Mountain Bikes: 3 New Models Reviewed

The new 27.5-inch diameter wheel size is getting all the attention when it comes to all-mountain bikes, but don't dismiss 29- and 26-inch wheels just yet. Check out these three rides before you make any decisions. Each has its own unique personality, but all are fun.

The new 27.5-inch diameter wheel size is getting all the attention when it comes to all-mountain bikes, but don’t dismiss 29- and 26-inch wheels just yet. Check out these three rides before you make any decisions. Each has its own unique personality, but all are fun.

Hardtail: Diamondback Mason ($TBA)

While there’s no denying the love rear suspension gives to your whole body, there is something appealing about the simplicity of a hardtail. Less to adjust, less to go wrong, less to weigh you down. But, if you think a hardtail can’t do all-mountain, the Mason aims to prove you wrong.

At first glance it looks like a dirt-jumping bike. And indeed the oversized, industrial looking weapons-grade aluminum frame, 1×10 gearing and five inches of front suspension fit the part. But it’s 29-inch wheels and KindShock dropper seatpost hint that there’s more depth to this bike.

Indeed, this bike kept us enthralled, especially on the way down. The 66.5-degree head tube angle felt ideal even on the steepest drops and tightest corners. The kinked top-tube provided lots of stand-over clearance, making the bike feel roomy. Of the three bikes tested here this was the best downhiller — we felt confident just pointing it and letting the bike do its thing.

On granny-gear, climbs we missed the gear selection and, as we said earlier, it felt sluggish in head-to-head action with the Trek Fuel. But they are two very different bikes and to be fair we didn’t feel like the bike was slow when we weren’t comparing it to a rocket.

Where the Mason outshone the Trek was in slow-speed handling. By bending the vertical piece of the main frame triangle Diamondback was able to move the rear tire forward, shortening the chain length and overall distance between wheels. This made the Mason’s 29-inch wheels feel smaller than the Trek’s in tight sections, but rolled just as well in rocks and roots.

For hardtail fans, retired dirt jumpers and those that are looking for an all-mountain rig they can beat up, this is your best bet of the three. You’ll love it on the way down and still stay with most dual suspension all mountain steeds on the way back up. Diamondback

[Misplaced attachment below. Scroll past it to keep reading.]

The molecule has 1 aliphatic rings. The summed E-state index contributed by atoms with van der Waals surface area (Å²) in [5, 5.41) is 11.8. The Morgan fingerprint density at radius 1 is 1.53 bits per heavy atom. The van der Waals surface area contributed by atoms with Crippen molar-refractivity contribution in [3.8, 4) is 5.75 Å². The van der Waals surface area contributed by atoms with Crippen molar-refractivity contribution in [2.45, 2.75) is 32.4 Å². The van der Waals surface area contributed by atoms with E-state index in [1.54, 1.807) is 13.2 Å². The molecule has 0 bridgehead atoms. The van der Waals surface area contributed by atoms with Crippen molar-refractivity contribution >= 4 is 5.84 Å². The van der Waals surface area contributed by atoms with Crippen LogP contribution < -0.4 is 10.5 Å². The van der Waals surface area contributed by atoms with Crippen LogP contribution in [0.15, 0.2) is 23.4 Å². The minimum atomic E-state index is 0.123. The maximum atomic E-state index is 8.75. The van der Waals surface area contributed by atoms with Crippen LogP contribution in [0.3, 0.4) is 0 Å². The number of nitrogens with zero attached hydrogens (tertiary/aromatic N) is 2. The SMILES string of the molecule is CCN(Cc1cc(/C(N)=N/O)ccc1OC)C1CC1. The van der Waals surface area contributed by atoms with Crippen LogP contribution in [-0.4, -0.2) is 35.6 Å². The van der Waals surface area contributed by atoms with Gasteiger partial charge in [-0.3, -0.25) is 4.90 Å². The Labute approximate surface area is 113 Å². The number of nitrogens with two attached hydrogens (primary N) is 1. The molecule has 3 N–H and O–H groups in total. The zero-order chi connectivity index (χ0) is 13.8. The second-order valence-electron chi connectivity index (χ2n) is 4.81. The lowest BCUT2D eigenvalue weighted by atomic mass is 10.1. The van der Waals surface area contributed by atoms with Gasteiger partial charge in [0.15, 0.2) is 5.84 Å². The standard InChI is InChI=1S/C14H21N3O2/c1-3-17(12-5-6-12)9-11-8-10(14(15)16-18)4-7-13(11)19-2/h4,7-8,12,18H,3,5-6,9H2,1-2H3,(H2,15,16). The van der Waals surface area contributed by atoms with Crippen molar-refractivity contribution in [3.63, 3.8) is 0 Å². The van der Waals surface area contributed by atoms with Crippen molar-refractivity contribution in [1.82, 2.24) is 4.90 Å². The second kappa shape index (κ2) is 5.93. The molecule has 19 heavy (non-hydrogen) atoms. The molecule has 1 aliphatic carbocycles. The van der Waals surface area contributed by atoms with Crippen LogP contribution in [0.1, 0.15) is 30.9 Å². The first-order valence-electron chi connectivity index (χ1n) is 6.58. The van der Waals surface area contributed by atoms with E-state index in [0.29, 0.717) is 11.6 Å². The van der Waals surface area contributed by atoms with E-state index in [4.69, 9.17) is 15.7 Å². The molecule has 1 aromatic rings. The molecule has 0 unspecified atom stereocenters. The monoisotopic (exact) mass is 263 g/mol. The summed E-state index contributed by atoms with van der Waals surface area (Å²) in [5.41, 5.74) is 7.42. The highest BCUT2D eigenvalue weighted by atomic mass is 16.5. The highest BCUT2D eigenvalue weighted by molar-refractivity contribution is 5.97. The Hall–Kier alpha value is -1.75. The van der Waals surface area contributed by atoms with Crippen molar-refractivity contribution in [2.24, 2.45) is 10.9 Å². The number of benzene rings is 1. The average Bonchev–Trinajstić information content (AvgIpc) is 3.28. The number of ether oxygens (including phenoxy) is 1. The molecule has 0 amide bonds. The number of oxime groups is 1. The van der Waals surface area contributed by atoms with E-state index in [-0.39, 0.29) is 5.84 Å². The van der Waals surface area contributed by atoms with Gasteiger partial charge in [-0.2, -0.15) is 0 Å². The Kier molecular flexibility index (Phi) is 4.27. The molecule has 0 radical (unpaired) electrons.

All-Around: Ghost AMR Plus Lector 7700 ($3,500)

Ghost is a German bike brand only available through Mountain Equipment Co-Op in North America. For the money, these bikes tend to be great deals, and the Lector is no exception.

The main triangle is made from carbon fibre, while the rear is aluminum. Together they make a rigid frame that felt speedy on climbs and burly on the way back down. Three levels on the shock allowed us to fine-tune the travel to suit the terrain, rigid for the road climbs, middle for the XC and five inches of air for the down.

In the tight and technical spots, the 26-inch wheels and a slightly upright fork angle created a highly responsive — almost twitchy — front end that found its way through the narrowest of gaps. On the down we thought this would translate into less control, but were happily surprised to find the opposite, with it feeling in-control at high speeds and on big drops.

What did frustrate some testers was the height of the bottom bracket, which felt low. A little time spent fine-tuning some of the adjustments probably would have solved this problem, but do keep it in mind.

Overall this was a true all mountain cruiser, happy going up and down with few compromises. Considering that it has the same Shimano XT components as the Trek Fuel, which costs $2,000 more, this is what we call a deal. MEC

Speed Freak: Trek Fuel 9.8 29 ($5,500)

This is the newest iteration, and the first 29’er, in this popular line of bikes. Every tester who got on this rocket loved the ride — especially on the way up. The full carbon fibre frame turned every pedal stroke into forward momentum that beat out every other bike, over and over again. It pulled us past the competition on the long climbs during a bike race on Vancouver’s fabled North Shore. When I swapped to the Fuel from the Diamond Back Mason, I felt like I’d climbed onto a Hero Bike. Basically, whoever was riding the 9.8 was inevitably the fastest rider in the group.

Usually that kind of uphill speed comes at the expense of downhill performance, yet on all kinds of black-diamond trails its five inches of front and back travel gobbled up the nastiest rough stuff and kept us in control. The shocks both adjust in three positions to control travel, and in the highest travel position we just pointed and let go.

The fairly steep 73-degree front fork angle is offset by the big wheels, which make it easier to roll over obstacles, and overall stiffness, which made it especially responsive to steering. And a RockShocx Reverb Stealth drop seat meant we always had the seat at optimal height at the push of a button.

Loaded with high end components — mostly Shimano XT — this is a high-end ride and it rides like one.

Our only complaint with this bike was its long chain length. It’s longer than other 29’ers we’ve tried and definitely made it difficult to navigate tight turns. A little work on shortening the wheelbase would propel the Fuel into a covetable position. As it is we love this ride and would recommend it to anyone who loves both aspects of all mountain and those cross country riders who don’t want to compromise speed but want a bit more squish. Trek